Weak-end Storms

Friday, January 15, 2016 at 6:38 am


Our second weak storm in two days is pushing through this morning.  Another break this afternoon thru Saturday morning before the next storm pushes in late Saturday into Saturday night.


Our next storm pushed in after midnight and we saw a few hours of fairly heavy snow in some areas.  Resorts in northern Utah have seen 3-8″ so far overnight.  When you add that to what fell yesterday morning, 36-hour totals are 6-10″ for Snowbasin and Powder Mountain, 3-5″ for Park City, 10-13″ for LCC and BCC.   Here is Snowbird’s snowstake showing totals from yesterday and today:

0115_snowcamYesterday was fun, if not super deep.  Today should be more of the same.  Snow showers will generally wind down through the day with a couple inches additional accumulation possible.  Brian Head could see heavier snow linger later in the day as the system has pushed its best energy south.

A break this afternoon through most of Saturday.  Late Saturday afternoon we should see precip start again.  Snow levels are going to rise off valley floors and up to 5500-6000 feet.  That means snow at resort levels will be a bit denser.  Again, not a huge storm.  My best guess would be similar accumulations to what we saw out of each of these first two waves.  3-6″ with perhaps a bit more for the Cottonwoods.  Enough to make Sunday fun.  The backcountry is getting progressively deeper, although with denser snow falling on top, it is important to check with UAC before venturing out this weekend.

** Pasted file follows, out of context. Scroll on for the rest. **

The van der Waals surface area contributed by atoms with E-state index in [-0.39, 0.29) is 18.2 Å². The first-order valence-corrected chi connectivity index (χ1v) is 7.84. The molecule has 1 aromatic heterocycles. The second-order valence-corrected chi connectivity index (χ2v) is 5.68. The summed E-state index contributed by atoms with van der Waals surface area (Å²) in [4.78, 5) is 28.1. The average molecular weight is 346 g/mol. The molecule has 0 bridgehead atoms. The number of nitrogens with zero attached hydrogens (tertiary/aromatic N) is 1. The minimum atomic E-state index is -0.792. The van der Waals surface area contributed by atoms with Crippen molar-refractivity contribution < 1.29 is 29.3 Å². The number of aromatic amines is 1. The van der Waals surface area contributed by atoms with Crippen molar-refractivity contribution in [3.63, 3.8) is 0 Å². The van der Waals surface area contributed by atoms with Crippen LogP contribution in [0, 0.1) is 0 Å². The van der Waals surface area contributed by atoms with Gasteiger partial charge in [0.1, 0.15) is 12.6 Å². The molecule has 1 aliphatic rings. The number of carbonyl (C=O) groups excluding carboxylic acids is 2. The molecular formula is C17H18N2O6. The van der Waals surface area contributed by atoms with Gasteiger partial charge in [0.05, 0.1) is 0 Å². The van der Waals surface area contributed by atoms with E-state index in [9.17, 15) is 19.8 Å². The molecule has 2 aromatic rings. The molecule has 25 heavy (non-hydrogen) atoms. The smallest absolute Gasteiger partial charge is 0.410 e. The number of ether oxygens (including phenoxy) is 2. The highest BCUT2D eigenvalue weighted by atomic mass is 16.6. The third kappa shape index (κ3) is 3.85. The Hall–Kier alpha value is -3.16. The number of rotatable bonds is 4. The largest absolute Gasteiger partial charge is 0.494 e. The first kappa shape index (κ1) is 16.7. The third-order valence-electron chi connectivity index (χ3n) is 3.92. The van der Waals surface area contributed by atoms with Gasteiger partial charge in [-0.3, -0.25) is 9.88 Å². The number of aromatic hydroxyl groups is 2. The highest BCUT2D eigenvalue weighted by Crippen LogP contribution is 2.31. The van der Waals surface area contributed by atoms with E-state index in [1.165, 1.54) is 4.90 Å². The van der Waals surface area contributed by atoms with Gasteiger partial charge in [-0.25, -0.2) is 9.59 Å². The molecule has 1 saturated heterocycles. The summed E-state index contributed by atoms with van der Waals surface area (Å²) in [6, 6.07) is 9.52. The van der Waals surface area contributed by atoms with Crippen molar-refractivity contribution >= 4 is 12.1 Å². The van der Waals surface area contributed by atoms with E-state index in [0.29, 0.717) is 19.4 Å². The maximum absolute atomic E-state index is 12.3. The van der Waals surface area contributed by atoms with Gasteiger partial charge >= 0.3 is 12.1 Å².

Another break Sunday and most of Monday, right now it looks like active weather is again possible late Monday into Tuesday and perhaps Wednesday, although models have really struggled with any details.  At this point, it again does not look overly significant, most likely another weak wave of energy or two.

Enjoy the fresh snow!


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15 thoughts on “Weak-end Storms

      1. Andrew Ballard

        Without getting too negative, we rode Solitude for an hour and then drove two hours to Powder Mountain. Rode there from 1-4:30. Powder Mountain is magic.

        1. Nick P

          Powder Mountain is Utah’s best kept secret. Nothing better than two parking lots full of vehicles and only waiting 8-10 chairs.

    1. Jim

      just my thoughts but it seems that the GFS has been very unreliable lately… maybe it’s having trouble with such a strong el nino…don’t know. Even the 5-10 day forecast has been poor so looking out 384 hours is almost pointless (but I love to do it anyway). It changes so much every run.

    2. Wasatch Snow Forecast

      Jim is right… do not trust anything in the GFS past about 5 days… performing very poorly. At this point it looks fairly active with the trough still lingering off the pacific coast. If it pushes inland, it could mean more good storms. If it stays off shore, it could mean ridging. I think active is more likely.

  1. Liz

    I second that question as we’ll be in SLC on Jan. 27-31. Of course I know better than to expect something reliable that far ahead. Plus it’s not like we can change our dates so really, it’s more about managing our expectations and knowing which skis to bring!

  2. Chad Niel

    I don’t know what snowbird is reporting but the upper mountain is knee deep and sooooooooooooooooooooo delicious.

  3. NoSnowDownLow

    5100ft on Traverse Mountain (south side), there was 2-3″ of fresh Pow this morning that needed shoveling off the driveway.
    Good news that the resorts got some decent amounts and that they’ll continue through the weekend, particularly good if snow levels rise above my house so I don’t have to break out the shovel again!
    I have lived here since start of 2013 and I don’t think I’ve seen such frequent snow storms. I know only a short period of time but it certainly seems snowier this season to me. I may even get to see what an “average of 500 inches” looks like.

  4. SoPow

    Today was pretty rad at Beaver Mtn! THANKS for all your hard work and all of your weather geekiness! It is much appreciated!

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